stylist at Faurecia, and management of Class A design for consoles and door trim by Faurecia employees, plus a daily
“war room” huddle kept both companies fully engaged in the process. And owing to Faurecia’s global organization,
team members in the U.S., Mexico, France, India, and China participated, allowing for a true 24/7 response to the
development effort.
Thanks to the unique collaboration and team discipline, the new Chrysler 200 and Dodge Avenger sedans launched with
beautifully updated interiors featuring premium materials, ambient lighting, and other accents, all at a lower cost than
the outgoing models. Other benefits of the collaboration included halving the normal delivery time; use of nickel-shell
tools, which allow for quick and accurate duplication as production demands increase but provide a quality equivalent
to electroplated tooling; higher quality parts with smaller and more accurate tolerances; and an increase in the perceived
quality for grain definition. To prepare for sales globally, production of interior components now takes place in the U.S.,
Mexico, Spain, and China to serve worldwide demand. The interior of both vehicles makes use of 183 primary tools for
both injection and thermoforming and represents the first production application of rapid nickel-shell in-mold grain tools.
is a registered trademark of the Society of Plastics Engineers. All other trademarks are the property of their owners.
® SPE
® Chrysler 200 and Dodge Avenger are registered trademarks of Chrysler Group LLC.
photo credit: Chrysler Group LLC
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Reinforced Airbag Lid in Foam (RALF)
Ford Motor Co.
2011 MY Ford® Focus® compact car
System Supplier:
Material Processor: Material Supplier:
Resin / Process: Tooling Supplier:
Faurecia Interior Systems
Faurecia Interior Systems
Not Stated
PET & PUR / Not Stated
Not Stated
RALF technology is an optimized instrument panel / passenger airbag door
system that uses a reinforced structural 3D-skeleton of PET mesh textile and
polyurethane foam lid. RALF replaces the traditional metal or plastic airbag
lid door and offers much improved airbag lid positioning with less risk of
windshield breakage. It offers significant weight savings over traditional foamin-place airbag construction and is cost-neutral.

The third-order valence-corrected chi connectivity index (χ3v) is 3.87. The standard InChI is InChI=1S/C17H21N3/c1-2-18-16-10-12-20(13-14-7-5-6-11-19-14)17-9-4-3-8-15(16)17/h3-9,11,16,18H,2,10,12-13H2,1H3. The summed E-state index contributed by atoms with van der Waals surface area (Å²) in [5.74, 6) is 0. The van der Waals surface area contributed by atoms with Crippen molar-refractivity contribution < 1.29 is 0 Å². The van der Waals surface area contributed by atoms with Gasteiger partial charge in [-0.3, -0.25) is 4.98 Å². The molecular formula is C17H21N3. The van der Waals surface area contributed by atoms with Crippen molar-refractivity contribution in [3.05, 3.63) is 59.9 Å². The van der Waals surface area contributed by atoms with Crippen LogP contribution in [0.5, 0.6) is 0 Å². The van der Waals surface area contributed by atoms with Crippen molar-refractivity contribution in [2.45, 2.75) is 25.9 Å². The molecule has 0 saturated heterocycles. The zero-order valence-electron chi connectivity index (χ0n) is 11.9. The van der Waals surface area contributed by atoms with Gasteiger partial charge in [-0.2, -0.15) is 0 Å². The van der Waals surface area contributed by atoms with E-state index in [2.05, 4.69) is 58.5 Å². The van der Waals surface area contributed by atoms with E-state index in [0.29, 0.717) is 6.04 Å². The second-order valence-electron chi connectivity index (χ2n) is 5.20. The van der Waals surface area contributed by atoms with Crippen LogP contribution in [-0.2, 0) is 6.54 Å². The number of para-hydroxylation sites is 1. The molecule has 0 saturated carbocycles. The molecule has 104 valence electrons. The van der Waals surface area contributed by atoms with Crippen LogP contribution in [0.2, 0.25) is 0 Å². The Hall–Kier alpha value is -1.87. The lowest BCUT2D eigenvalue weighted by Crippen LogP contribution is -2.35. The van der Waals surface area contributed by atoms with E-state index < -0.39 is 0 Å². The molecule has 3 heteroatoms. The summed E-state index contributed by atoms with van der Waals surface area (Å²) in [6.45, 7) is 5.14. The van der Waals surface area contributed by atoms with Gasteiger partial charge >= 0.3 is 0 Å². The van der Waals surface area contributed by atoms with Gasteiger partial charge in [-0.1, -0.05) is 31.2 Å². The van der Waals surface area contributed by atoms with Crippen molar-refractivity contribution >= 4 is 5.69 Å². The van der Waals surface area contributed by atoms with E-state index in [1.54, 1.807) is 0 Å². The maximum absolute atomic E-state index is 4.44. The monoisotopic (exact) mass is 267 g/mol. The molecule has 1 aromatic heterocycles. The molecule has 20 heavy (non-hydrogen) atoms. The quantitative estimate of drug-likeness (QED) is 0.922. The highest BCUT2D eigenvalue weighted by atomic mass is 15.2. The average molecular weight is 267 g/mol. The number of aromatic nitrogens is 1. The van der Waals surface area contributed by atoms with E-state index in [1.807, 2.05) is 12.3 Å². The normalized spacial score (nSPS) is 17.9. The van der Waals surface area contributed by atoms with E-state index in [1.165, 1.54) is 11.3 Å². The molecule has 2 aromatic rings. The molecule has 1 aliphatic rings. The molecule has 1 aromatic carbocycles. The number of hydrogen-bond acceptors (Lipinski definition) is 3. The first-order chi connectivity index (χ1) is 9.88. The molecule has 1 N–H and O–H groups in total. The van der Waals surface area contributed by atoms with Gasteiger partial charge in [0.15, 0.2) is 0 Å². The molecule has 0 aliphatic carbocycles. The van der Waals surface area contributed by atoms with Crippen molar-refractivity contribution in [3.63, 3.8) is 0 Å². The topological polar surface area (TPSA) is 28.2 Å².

36
Crash-Boxes for Truck-Cabin Occupant Protection
Volvo-Eicher Commercial Vehicle Pvt Ltd.
2011 MY India 7T LCV commercial truck
System Supplier: Machino Plastics Ltd.
Material Processor: Machino Plastics Ltd.
Material Supplier: SABIC Innovative Plastics
Resin: Xenoy® 1102 PC/PBT
Tooling Supplier: Machino Plastics Ltd.
Injection-molded PC/PBT was used to form left and right side crash boxes
that allowed the commercial truck OEM to meet the very high (30kJ) impact
energy of this crash requirement in India. The versatile design allows both
left- and right-hand parts to be be molded from the same tool while reducing
weight 30% vs. the previous steel system,
2011
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Undertray with Pedestrian-Safety Functionality
Ford Motor Co.
2011 MY Ford® C-Max® world car
System Supplier:
Material Processor: Material Supplier:
Resin / Process: Tooling Supplier:
Faurecia
Faurecia
SABIC Innovative Plastics
Xenoy® iQ1103R PC/PBT / Injection molding
Not stated
The undertray structure was uniquely designed with “spring-back action” to
help the vehicle achieve a Euro-NCAP 5 Star rating while eliminating the need
for a separate lower spoiler, saving 1.5-2.0 kg of weight and $10-15 USD in
extra cost. The lightweight corrugated structure incorporates other functional
requirements, including air guides for air intake to cool the tower assembly
and to meet stone chipping requirements. The PC/PBT resin used to injection
mold this part is upcycled from post-consumer plastic waste, reducing
landfill usage and hydrocarbon-fuel consumption while providing excellent
impact resistance.
38
Pedestrian-Safety Upper Load Path
Land Rover
2011 MY Range Rover® Evoque® CUV
System Supplier:
Material Processor: Material Supplier:
Resin / Process: Tooling Supplier:
Magna International Inc.
Magna International Inc.
SABIC Innovative Plastics
Xenoy® iQ1103R PC/PBT / Injection molding
Not stated
This 1-piece injection-molded fascia reinforcement eliminates the need for